This is why–oh so very, very why–it’s important to understand how to open that door for our students.
And do not — DO NOT — get your “teacher” all over it.
If you use Minecraft, don’t add a learning target.
If you use Dr. Who, Harry Potter, or Star Wars, don’t put a standard anywhere near it.
If you talk about Journey of the Hero, unreliable narrators, game lore, Dungeons and Dragons, or the poetry of the songs from your youth, be the Obi-Wan to their padawan, and allow them to be the Jedi Master when teaching you about what’s important to them. If you’ve ever spoken to a Whovian, you will be thoroughly schooled in all things Dr. Who.
Allow yourself to be the dork once in awhile. Show them the passion and excitement you have when you talk about a movie you love, or characters you feel like you know personally. I have no shame in telling students I cried when I found out Alan Rickman passed away. If you can watch the scene between Dumbledore and Snape when Snape reveals his motivation (no spoilers…just in case)…then you may need to check for your humanity. Back to Star Wars: a young female colleague told me she thought Rey was better than Leia. Oh, smart lady, please don’t make me bring up context and constraints of time periods.
We fans of fiction, games, lore, and the accessible story unite in pure love of the conversation.
All I can say about that.
Anyway, my colleague showed this to me — so fun to watch fan theories:
JarJar? Master Wizard?
And my younger son shared this series with me and my husband, and we loved them: (there may be some language: apologies).
I have wakeful insomnia when my husband goes to bed anytime between 12:50-1:15 am. Aside from being grounds for divorce (JUSTKIDDINGIAMSODAMNTIRED), thought I would open up my brain to see what also is stirred up that prevents me from getting back to sleep. Be warned. It’s not safe.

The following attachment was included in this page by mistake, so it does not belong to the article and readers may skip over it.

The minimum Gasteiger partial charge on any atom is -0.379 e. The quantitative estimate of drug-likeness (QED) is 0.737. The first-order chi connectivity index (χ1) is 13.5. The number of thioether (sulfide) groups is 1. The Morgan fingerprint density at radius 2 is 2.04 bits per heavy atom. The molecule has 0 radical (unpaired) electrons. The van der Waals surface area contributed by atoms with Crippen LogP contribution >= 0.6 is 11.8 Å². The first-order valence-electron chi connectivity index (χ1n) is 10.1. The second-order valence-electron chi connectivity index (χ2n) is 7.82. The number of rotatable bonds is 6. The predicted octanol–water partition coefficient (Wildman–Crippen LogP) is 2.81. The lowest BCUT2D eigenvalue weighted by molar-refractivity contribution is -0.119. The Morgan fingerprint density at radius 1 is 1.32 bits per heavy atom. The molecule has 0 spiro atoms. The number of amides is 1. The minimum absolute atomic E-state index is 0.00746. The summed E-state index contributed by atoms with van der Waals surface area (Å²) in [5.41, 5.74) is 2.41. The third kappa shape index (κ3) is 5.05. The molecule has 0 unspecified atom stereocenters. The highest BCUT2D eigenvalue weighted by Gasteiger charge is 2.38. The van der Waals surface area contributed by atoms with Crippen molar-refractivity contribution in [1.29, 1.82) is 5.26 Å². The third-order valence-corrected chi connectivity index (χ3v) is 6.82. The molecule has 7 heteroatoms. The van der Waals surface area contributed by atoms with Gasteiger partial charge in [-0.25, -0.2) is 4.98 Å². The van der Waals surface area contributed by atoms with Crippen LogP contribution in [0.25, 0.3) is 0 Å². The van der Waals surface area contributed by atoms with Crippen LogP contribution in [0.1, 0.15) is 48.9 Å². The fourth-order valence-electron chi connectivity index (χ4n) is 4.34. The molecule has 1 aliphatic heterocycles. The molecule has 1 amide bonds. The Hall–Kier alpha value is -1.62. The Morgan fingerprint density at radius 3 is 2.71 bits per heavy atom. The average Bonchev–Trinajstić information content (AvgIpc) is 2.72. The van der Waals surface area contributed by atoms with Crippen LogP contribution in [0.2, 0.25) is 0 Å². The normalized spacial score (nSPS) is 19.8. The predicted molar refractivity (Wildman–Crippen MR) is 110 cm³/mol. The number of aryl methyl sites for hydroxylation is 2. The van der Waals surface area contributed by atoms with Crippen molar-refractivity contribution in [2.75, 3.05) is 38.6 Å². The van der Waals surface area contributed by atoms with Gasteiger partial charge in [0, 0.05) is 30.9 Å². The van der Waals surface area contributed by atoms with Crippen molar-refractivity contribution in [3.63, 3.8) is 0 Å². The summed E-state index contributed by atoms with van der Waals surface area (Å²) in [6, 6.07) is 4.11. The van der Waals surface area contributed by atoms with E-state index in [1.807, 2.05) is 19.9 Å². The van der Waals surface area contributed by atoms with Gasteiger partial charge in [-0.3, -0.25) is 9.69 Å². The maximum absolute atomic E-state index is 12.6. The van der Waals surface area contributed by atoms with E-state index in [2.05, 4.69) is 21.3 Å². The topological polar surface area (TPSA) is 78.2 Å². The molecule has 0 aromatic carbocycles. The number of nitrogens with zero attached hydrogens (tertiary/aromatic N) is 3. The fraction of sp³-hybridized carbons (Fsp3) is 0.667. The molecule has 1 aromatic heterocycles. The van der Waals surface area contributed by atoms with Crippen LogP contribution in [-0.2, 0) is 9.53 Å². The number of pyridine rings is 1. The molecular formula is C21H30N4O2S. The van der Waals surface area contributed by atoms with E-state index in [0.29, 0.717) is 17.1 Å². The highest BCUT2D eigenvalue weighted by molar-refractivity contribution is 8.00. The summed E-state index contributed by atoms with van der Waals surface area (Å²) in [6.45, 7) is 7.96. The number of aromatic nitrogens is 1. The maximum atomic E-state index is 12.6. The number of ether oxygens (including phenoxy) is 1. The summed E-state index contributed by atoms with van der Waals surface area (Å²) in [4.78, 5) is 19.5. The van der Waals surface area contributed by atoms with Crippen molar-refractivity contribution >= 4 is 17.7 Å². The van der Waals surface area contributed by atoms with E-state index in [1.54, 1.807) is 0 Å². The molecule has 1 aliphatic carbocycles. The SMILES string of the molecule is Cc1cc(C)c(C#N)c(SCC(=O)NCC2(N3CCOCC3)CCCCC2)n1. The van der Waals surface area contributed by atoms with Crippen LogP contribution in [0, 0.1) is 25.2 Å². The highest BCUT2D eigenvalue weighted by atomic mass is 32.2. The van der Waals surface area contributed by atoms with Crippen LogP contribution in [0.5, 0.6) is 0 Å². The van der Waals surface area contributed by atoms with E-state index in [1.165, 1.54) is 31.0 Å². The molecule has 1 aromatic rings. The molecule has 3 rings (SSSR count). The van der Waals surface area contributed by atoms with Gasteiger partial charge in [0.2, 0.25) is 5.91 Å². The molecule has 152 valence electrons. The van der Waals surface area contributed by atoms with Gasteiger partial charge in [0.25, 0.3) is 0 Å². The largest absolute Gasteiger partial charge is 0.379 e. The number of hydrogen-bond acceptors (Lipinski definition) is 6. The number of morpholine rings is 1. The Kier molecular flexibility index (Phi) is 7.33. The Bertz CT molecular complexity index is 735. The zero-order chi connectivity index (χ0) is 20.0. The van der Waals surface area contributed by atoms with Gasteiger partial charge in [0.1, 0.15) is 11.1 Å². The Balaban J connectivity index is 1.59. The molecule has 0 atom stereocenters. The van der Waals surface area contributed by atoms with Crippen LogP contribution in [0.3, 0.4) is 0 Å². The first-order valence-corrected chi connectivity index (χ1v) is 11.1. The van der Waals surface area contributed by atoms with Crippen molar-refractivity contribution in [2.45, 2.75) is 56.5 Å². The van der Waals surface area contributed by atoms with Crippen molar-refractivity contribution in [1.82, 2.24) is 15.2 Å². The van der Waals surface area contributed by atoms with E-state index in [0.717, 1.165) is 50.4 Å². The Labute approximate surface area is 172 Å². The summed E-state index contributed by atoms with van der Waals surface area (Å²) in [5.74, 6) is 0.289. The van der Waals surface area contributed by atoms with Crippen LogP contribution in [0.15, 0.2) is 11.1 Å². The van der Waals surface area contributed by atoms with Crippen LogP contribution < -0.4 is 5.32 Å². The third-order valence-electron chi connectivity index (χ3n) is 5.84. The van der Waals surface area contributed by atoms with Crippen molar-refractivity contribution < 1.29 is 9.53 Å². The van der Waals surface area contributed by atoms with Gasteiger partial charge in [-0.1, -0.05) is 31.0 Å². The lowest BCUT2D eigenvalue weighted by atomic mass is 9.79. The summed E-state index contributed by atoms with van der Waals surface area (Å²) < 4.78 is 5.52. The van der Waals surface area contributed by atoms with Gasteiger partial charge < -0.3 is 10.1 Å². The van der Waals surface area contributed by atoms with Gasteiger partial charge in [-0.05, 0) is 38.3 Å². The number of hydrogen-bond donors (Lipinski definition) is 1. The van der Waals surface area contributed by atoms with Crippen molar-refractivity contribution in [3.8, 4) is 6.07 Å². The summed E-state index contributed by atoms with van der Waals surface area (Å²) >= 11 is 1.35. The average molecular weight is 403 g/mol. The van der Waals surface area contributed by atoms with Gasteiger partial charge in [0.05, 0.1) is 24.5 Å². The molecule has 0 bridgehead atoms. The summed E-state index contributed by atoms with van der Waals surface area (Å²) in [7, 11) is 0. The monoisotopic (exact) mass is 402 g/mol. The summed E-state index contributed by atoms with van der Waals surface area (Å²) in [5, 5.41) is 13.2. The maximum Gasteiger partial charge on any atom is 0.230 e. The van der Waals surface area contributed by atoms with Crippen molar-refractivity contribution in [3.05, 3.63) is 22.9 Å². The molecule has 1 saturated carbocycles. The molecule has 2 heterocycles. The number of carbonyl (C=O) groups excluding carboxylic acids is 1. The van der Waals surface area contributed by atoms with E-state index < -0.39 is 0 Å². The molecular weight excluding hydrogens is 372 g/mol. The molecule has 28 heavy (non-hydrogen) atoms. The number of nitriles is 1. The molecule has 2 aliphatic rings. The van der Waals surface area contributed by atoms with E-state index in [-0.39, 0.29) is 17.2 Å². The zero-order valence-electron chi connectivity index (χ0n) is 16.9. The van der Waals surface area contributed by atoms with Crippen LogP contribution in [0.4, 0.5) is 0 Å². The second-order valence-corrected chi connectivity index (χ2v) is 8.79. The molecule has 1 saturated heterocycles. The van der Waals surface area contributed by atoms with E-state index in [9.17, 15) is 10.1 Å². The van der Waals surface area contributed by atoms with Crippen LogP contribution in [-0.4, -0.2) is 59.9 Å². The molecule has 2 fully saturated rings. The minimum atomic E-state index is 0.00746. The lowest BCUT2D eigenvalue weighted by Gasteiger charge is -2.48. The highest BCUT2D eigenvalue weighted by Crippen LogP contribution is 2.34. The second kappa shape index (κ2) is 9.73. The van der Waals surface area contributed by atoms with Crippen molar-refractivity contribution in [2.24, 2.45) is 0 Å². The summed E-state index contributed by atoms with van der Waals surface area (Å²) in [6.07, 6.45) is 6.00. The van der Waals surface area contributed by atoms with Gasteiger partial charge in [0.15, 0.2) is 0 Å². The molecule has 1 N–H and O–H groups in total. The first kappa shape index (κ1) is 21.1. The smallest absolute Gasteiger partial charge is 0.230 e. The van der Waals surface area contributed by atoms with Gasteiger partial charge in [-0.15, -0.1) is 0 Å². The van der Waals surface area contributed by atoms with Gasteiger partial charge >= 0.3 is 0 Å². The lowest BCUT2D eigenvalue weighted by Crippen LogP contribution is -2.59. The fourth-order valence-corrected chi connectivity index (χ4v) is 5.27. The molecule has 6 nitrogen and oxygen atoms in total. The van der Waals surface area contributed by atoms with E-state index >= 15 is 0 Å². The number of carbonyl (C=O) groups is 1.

What do I think about between 1 and 3 am?
The student whose mother left.
The student whose mother died.
The student who has a concussion and can’t attend to discussions.
Wondering if I was too ambitious in my unit.
The students who send me emails they turned something in.
The students with Fs.
The students with As.
How I need to exercise more.
How my son is doing.
If my husband’s new job will work out.
If I will ever write a little fiction.
If our puppy will ever be rid of her demodex.
If our older dog will ever stop barking at the puppy.
If my older son is going to be okay with a Math Minor/Russian/German majors.
If the kitchen will be cleaned (it wasn’t, and won’t be).
If the ceiling is going to cave in.
If I’ll be able to get the bathrooms redone. (And what is that black spot under the flooring?)
If I’ll be able to finish the book club book before next week.
Recently I applied to the PSED position as a teacher/blogger voice, and no, didn’t make the cut. The e-mail is privacy protected, but I don’t think it would harm to say they had ‘other candidates that more suited their needs.” Dang. Now that makes me think two things:
*What am I doing wrong? (And, what am I doing right?)
Being rejected hurts, and I seem to take it on the glass chin sometimes. Maybe it’s because my husband is currently looking for another position, (and in his field he is always job hunting), he must received scores of rejections every time he has to hit the pavement. We as a couple do our best to analyze the situation, make pragmatic course adjustments, and carry on. And, honestly, we take turns at who gets to feel in the dumps. But I need to take a page from his playbook and thicken my skin. Which leads me to my next resolution:
2. Keep striving for professional excellence: if I am at the point in my career where I’m starting to feel restless, ambitious, and needing a challenge, then I am not going to be falsely modest. It’s okay to want to grow.
3. Package my good lessons/units into shared items, and get them on TpT.